The expatriate's Eid
Published : Friday, 15 June, 2018 at 12:00 AM Count : 469
Eid means happiness, Eid means eternal love. But for the expatriates, Eid means the pain, the vacuum, the desire to get near to the loved ones. And also Eid means to stay in a lot of trouble, "Yes, I am fine. The joy of Eid is fulfilled only when it can be shared with family members.
Those who live abroad, Eid brings a different feeling for them. Because, many people in exile spend the Eid day without their loved ones. So the day is a mix of fun and pain for them. The expatriates have their hearts in the country while their bodies remain abroad. Especially in many countries of the world, expatriates have to live without family alone. And expatriates celebrate Eid with the set of challenges talking to a loved one over the telephone or Skype, Viber or Messenger. Many people may even go to work in the desert mirage by mixing their own grief.
A few days ago, I was reading Middle East Expatriate's feelings about the Eid. He wrote, 'Eid Jamaat is held in certain mosques. Early in the morning we wake up and go to say Eid prayers. Eid prayer ends with the sudden sunrise as soon as it appears. Then go back to the workplace, who get a holiday, go to a little bit of friends or go to each other's house and come back to prepare for the next day, this is how we spent our Eid days of hardship. There are few Bangladeshis who are economically sound and established with their families, but their numbers are few. Our Eid may pass in some way, but we feel good when our families can happily celebrate their Eid day with our hard earned money, this is my absolute achievement as a migrant person.
Now let's talk about Eid in America. 20 to 25 years ago there was a huge difference between Eid of that time and today's Eid. There were also very few Bengali Muslims. Most Americans did not have any idea about our holy Ramadan or Eid. Many people did not get a holiday on Eid. Many were unable to say Eid prayers and had to go to work. And those who got the holiday, met up with friends and families, spent time at home and had meals together. Eid is celebrated in smaller cities in America too, and many Bangladeshis live in these cities. Even their parents are with them. The Asian American Federation survey showed that in recent years, the population of Bangladeshis in New York City has increased greatly. In 2008, where the number of Bangladeshi people was 34,237, in just three years, the number has increased to 50, 277 and in 2018 this number has increased even further. Bangladeshis are now the fifth largest Asian community.
An important factor in the number is that Bangladeshi community is involved in the functioning of local elected representatives. Especially in New York, the celebration of Eid has been a different for quite some years. Especially two years ago after announcement of the City Mayor Eid School Holiday.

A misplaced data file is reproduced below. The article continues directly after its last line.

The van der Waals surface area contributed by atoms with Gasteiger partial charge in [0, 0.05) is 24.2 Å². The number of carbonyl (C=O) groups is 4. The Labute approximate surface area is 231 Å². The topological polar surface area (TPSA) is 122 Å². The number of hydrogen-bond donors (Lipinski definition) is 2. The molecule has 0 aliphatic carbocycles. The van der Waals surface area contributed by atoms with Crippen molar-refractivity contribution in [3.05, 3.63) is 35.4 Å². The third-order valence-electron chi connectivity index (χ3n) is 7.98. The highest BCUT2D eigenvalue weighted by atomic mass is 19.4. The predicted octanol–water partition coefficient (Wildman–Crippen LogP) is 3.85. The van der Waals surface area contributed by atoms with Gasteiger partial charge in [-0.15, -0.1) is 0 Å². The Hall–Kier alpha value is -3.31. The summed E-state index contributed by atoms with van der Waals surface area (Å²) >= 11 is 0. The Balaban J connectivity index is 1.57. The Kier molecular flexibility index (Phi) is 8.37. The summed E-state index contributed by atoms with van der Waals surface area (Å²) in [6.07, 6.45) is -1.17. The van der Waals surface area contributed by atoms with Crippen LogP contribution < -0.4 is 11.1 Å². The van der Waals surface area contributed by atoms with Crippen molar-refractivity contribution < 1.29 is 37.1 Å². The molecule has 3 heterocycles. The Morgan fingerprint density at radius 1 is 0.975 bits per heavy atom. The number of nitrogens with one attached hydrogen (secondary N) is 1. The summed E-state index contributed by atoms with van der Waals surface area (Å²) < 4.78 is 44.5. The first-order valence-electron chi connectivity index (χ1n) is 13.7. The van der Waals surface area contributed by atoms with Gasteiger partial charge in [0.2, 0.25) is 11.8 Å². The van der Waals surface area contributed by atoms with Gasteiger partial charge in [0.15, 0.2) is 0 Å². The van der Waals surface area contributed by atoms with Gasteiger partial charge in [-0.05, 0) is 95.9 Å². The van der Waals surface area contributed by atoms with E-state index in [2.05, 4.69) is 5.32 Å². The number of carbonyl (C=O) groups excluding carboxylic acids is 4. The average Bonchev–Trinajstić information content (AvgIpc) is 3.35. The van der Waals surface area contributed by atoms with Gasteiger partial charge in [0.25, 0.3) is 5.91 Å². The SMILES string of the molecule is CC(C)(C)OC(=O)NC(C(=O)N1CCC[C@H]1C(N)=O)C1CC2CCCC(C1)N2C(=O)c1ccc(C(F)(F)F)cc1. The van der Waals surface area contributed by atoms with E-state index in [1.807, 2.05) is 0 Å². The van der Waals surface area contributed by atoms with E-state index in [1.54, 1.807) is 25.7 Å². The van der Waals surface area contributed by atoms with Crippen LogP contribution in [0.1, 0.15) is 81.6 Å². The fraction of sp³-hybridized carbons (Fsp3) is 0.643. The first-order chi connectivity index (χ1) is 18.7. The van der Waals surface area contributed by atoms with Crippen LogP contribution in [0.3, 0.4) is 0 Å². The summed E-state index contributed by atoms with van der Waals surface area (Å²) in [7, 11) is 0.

Nowadays, almost everyone gets Eid holiday in their work. Children do not have to go to school. And so everyone can celebrate Eid with their respective family. Eid shopping begins before Eid is here. The shopkeepers' gets busy selling various types of garments to Bangladeshi, Indian and Pakistani expats. Eid oriented businesses have become rather profitable. In the last few years, it has been observed that there is a different ambiance following citing of the moon. In particular, at the Jamaica and Jackson Heights, the girls sit in front of the stores and sit on the floor and set up mehendi (Henna) decorations. Girls wait in long queue.
There are crowds in beauty parlors too. There are lots of crowds in the grocery shopping area. Nowadays, grocer owners offer discounts on Eid. Now watching live TV in the country for IPTV is very easy, so most Bangladeshi does not miss the programs that are broadcasted on Eid. About 15 Newspapers are published from New York; each newspaper brings out the special numbers of Eid. It's a wonderful festival-like feeling all around. Some Eid congregations are held in open fields. There are some public gatherings too, parking regulations are often suspended for Eid. In all, Eid here is not absolutely bad.
Despite all this, the proverb reminds more than 'to be satisfied with a feeling of some sense of unfulfillment'. Yet their hearts keep travelling to their motherland. Especially they remember their childhood. How long ago had the sorrow been kept hidden in new clothes? Everyone is busy. Up until the early hours in the morning, moms were kept busy the whole night for cooking semai, jarda, korma-polao. After bathing in the morning, everyone went to Eid prayers together.
However, the expats are clearly deprived from that joy, cannot eat their moms' cooked Semai, korma, and Polao. They cannot share the joy of Eid with the children even if they wish. They cannot spend time with their parents. After the Eid prayers, the grievance further intensifies.
Finding yourself in a painful chest, wetting the pillow in bed, or trying to sleep, it's all about regular events for expatriates. This pain is also ours, we are those who are their relatives. Nevertheless, the brothers and sisters of exile should be good, Bangladesh will be good. Eid-ul- Fitr greetings to all readers on behalf of expatriates.
The writer is a student of Jahangirnar University